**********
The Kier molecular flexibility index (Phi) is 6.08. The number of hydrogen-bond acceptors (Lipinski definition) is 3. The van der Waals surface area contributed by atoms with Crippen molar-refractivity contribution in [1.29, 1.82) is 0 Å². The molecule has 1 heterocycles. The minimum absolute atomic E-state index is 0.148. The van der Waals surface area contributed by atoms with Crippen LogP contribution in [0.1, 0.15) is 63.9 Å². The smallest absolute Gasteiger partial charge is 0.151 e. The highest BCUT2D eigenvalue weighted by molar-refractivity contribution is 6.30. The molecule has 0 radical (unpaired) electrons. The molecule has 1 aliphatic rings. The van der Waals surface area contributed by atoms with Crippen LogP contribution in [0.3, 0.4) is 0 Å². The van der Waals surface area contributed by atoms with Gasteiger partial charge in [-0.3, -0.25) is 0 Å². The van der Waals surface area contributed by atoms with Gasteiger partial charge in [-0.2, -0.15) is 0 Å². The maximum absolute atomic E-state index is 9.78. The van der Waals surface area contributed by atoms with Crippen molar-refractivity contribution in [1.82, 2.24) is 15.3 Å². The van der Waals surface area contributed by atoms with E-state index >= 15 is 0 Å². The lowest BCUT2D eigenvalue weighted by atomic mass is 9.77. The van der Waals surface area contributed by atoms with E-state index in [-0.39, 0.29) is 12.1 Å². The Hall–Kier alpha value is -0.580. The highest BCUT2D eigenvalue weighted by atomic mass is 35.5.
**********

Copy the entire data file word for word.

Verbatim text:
The Kier molecular flexibility index (Phi) is 6.08. The number of hydrogen-bond acceptors (Lipinski definition) is 3. The van der Waals surface area contributed by atoms with Crippen molar-refractivity contribution in [1.29, 1.82) is 0 Å². The molecule has 1 heterocycles. The minimum absolute atomic E-state index is 0.148. The van der Waals surface area contributed by atoms with Crippen LogP contribution in [0.1, 0.15) is 63.9 Å². The smallest absolute Gasteiger partial charge is 0.151 e. The highest BCUT2D eigenvalue weighted by molar-refractivity contribution is 6.30. The molecule has 0 radical (unpaired) electrons. The molecule has 1 aliphatic rings. The van der Waals surface area contributed by atoms with Crippen LogP contribution in [0.3, 0.4) is 0 Å². The van der Waals surface area contributed by atoms with Gasteiger partial charge in [-0.3, -0.25) is 0 Å². The van der Waals surface area contributed by atoms with Gasteiger partial charge in [-0.2, -0.15) is 0 Å². The maximum absolute atomic E-state index is 9.78. The van der Waals surface area contributed by atoms with Crippen molar-refractivity contribution in [1.82, 2.24) is 15.3 Å². The van der Waals surface area contributed by atoms with E-state index >= 15 is 0 Å². The lowest BCUT2D eigenvalue weighted by atomic mass is 9.77. The van der Waals surface area contributed by atoms with E-state index in [-0.39, 0.29) is 12.1 Å². The Hall–Kier alpha value is -0.580. The highest BCUT2D eigenvalue weighted by atomic mass is 35.5.